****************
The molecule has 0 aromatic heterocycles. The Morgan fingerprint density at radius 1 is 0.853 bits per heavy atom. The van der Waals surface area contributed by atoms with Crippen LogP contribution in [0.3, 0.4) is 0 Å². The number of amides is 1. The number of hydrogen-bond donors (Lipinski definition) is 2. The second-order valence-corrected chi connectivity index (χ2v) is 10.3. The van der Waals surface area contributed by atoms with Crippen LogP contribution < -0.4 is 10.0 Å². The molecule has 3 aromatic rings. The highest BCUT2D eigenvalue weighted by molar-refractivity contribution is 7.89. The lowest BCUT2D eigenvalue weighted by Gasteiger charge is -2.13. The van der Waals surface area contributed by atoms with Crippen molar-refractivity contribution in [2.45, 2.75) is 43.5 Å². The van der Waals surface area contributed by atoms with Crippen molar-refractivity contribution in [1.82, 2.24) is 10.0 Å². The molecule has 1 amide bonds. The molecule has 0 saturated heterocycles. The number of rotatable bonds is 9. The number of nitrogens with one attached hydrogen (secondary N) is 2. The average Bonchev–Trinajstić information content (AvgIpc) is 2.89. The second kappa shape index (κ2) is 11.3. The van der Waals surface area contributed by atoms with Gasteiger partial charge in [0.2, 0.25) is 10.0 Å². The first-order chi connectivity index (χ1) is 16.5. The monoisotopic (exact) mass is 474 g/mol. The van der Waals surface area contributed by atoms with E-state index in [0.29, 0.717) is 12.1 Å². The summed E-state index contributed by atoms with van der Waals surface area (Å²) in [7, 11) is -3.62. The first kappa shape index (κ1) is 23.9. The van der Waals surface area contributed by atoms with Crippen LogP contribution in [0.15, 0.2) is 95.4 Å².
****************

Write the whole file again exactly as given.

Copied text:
The molecule has 0 aromatic heterocycles. The Morgan fingerprint density at radius 1 is 0.853 bits per heavy atom. The van der Waals surface area contributed by atoms with Crippen LogP contribution in [0.3, 0.4) is 0 Å². The number of amides is 1. The number of hydrogen-bond donors (Lipinski definition) is 2. The second-order valence-corrected chi connectivity index (χ2v) is 10.3. The van der Waals surface area contributed by atoms with Crippen LogP contribution < -0.4 is 10.0 Å². The molecule has 3 aromatic rings. The highest BCUT2D eigenvalue weighted by molar-refractivity contribution is 7.89. The lowest BCUT2D eigenvalue weighted by Gasteiger charge is -2.13. The van der Waals surface area contributed by atoms with Crippen molar-refractivity contribution in [2.45, 2.75) is 43.5 Å². The van der Waals surface area contributed by atoms with Crippen molar-refractivity contribution in [1.82, 2.24) is 10.0 Å². The molecule has 1 amide bonds. The molecule has 0 saturated heterocycles. The number of rotatable bonds is 9. The number of nitrogens with one attached hydrogen (secondary N) is 2. The average Bonchev–Trinajstić information content (AvgIpc) is 2.89. The second kappa shape index (κ2) is 11.3. The van der Waals surface area contributed by atoms with Gasteiger partial charge in [0.2, 0.25) is 10.0 Å². The first-order chi connectivity index (χ1) is 16.5. The monoisotopic (exact) mass is 474 g/mol. The van der Waals surface area contributed by atoms with E-state index in [0.29, 0.717) is 12.1 Å². The summed E-state index contributed by atoms with van der Waals surface area (Å²) in [7, 11) is -3.62. The first kappa shape index (κ1) is 23.9. The van der Waals surface area contributed by atoms with Crippen LogP contribution in [0.15, 0.2) is 95.4 Å².